Collectors Have All The Fun
As a Collection Manager you are constantly juggling your responsibilities, making sure that you are meeting your goals, but also making sure that your staff is happy. CMs can do this by using contests for collectors, or implementing a generous bonus structure to keep the hard workers motivated. Something that happens a lot is the way the rest of the company feels about all the extras and fun the collectors get to have, and may at times frustrate the administrative and support staff who feel that their value isn’t appreciated. They start asking themselves; “Why do the collectors have all the fun?”. Some managers may say that one group of employees are more important to the organization than others, but at the end of the day, EVERYONE counts. So that leaves the question of how do you show it?
Collectors can fall into a category of employees known as the Income Generators (IG), and support staff and administrative employees can fall into the non-income generators category, or simply an overhead expense. Every business should analyze their staff’s return on investment. In our post about goal setting (HERE), we talked about setting effective goals for collectors based on the desired ROI. So how do we analyze an employee’s ROI if they aren’t an IG? Some managers in the collection industry struggle to find ways to measure results of their non-IGs. If their work doesn’t equate to a dollar value, what do I measure? It’s really not that tricky, and can actually be a wonderful tool for increasing the efficiency of your support staff and your office all around!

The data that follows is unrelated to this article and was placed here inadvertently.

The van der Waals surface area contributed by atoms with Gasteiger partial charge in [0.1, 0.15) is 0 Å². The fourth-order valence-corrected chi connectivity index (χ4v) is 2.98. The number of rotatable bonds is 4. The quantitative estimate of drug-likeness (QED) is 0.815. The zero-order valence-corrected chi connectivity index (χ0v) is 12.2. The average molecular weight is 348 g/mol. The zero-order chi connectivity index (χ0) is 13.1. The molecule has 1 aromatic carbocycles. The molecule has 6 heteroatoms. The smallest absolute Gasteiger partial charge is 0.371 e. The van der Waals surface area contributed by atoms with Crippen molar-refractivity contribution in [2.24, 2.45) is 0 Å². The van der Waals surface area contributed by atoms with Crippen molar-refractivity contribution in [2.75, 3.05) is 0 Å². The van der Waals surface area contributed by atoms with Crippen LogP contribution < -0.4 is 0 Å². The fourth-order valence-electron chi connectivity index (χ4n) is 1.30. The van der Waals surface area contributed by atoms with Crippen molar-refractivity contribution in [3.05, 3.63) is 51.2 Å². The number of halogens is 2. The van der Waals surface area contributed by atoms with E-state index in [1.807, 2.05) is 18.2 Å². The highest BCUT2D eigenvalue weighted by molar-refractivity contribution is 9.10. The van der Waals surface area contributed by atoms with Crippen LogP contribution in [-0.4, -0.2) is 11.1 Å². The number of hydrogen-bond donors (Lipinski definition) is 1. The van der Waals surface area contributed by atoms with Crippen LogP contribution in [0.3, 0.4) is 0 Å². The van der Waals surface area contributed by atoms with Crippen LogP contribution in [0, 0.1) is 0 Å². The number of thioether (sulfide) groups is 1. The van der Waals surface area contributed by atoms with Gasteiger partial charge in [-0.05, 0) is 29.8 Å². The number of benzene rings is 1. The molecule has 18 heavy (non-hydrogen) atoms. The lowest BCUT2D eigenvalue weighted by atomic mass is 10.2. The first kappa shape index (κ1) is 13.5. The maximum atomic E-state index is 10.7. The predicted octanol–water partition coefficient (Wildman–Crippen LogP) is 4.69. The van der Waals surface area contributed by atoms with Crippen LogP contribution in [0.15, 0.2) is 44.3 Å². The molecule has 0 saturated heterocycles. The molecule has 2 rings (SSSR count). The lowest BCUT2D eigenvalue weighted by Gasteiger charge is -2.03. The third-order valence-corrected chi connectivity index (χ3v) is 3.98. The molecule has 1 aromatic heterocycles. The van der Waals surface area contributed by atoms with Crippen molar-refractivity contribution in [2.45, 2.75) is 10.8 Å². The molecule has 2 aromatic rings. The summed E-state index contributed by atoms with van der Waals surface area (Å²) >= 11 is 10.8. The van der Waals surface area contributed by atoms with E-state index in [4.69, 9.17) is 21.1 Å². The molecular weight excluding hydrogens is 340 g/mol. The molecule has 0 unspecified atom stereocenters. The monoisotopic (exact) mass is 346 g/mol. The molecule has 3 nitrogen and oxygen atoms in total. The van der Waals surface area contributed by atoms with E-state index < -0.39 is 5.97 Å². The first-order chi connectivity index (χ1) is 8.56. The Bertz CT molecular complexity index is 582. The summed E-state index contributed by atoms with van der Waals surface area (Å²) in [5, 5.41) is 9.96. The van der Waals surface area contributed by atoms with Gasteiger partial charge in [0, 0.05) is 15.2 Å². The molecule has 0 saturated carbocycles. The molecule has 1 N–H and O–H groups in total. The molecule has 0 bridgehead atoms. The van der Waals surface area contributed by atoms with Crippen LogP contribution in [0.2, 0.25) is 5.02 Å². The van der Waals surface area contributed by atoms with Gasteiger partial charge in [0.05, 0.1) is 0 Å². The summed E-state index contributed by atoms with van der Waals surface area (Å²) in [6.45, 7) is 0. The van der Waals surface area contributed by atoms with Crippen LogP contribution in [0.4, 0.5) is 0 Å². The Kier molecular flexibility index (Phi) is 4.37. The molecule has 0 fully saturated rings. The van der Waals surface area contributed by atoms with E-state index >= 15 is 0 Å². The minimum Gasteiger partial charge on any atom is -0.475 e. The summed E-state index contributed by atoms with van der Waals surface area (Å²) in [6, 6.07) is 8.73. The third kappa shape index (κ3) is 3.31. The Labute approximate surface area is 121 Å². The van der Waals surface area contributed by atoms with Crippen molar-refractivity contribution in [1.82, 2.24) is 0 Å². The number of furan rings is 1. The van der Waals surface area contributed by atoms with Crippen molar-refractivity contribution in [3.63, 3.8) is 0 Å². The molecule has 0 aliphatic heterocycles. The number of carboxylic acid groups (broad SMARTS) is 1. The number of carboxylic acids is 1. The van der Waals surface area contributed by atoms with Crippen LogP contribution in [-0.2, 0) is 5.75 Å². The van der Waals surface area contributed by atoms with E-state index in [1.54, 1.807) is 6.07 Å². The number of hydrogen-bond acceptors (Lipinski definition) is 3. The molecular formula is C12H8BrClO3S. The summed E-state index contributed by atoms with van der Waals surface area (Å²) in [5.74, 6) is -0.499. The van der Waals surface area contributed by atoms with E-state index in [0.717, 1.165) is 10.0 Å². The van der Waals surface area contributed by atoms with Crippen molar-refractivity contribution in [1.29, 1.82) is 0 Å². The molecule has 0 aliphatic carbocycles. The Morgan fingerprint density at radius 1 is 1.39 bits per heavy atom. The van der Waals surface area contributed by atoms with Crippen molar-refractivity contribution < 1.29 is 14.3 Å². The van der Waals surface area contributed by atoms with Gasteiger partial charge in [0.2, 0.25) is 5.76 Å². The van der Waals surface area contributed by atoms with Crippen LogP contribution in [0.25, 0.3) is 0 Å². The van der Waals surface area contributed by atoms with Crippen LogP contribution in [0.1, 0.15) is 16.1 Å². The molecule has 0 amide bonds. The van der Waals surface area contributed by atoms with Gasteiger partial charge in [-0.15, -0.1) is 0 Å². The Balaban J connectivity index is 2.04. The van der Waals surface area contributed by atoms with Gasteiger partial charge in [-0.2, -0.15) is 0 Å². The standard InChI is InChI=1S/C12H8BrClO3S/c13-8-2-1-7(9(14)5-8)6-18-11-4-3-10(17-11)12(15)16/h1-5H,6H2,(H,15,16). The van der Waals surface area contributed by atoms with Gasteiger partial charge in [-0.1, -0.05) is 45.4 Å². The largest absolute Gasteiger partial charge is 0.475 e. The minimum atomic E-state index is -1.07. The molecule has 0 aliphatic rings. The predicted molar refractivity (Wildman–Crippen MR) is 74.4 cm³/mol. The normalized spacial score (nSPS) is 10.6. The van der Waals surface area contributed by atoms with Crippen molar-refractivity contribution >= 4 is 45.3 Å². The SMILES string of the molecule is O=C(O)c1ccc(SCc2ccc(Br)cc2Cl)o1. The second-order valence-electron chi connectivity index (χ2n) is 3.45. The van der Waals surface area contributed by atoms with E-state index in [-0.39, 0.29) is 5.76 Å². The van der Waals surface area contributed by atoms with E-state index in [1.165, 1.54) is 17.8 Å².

Everyone who works for a business has the overall goal of reducing the cost of their work and increasing their productivity. It’s easy to answer the question; Who’s the best collector? because everything they do results in a number or stated value, and all you have to do is find the person who collects the most money. Any real CM knows that you can’t stop there, because there are collectors who may out-collect the entire company but are still on the top of the list for the chopping block. Other factors like; compliance with disclosures/scripts, overall talk off approach and attitude, customer service skills, brand awareness, attendance, etc. can make a good employee great. If you’re really trying to pin point who is number one, you have to break it down to average dollars per call, average talk time to collect, average number of calls before payment, etc. This way you can maximize that employees time and efficiency, but that’s a Collection Management discussion we’ll save for another day.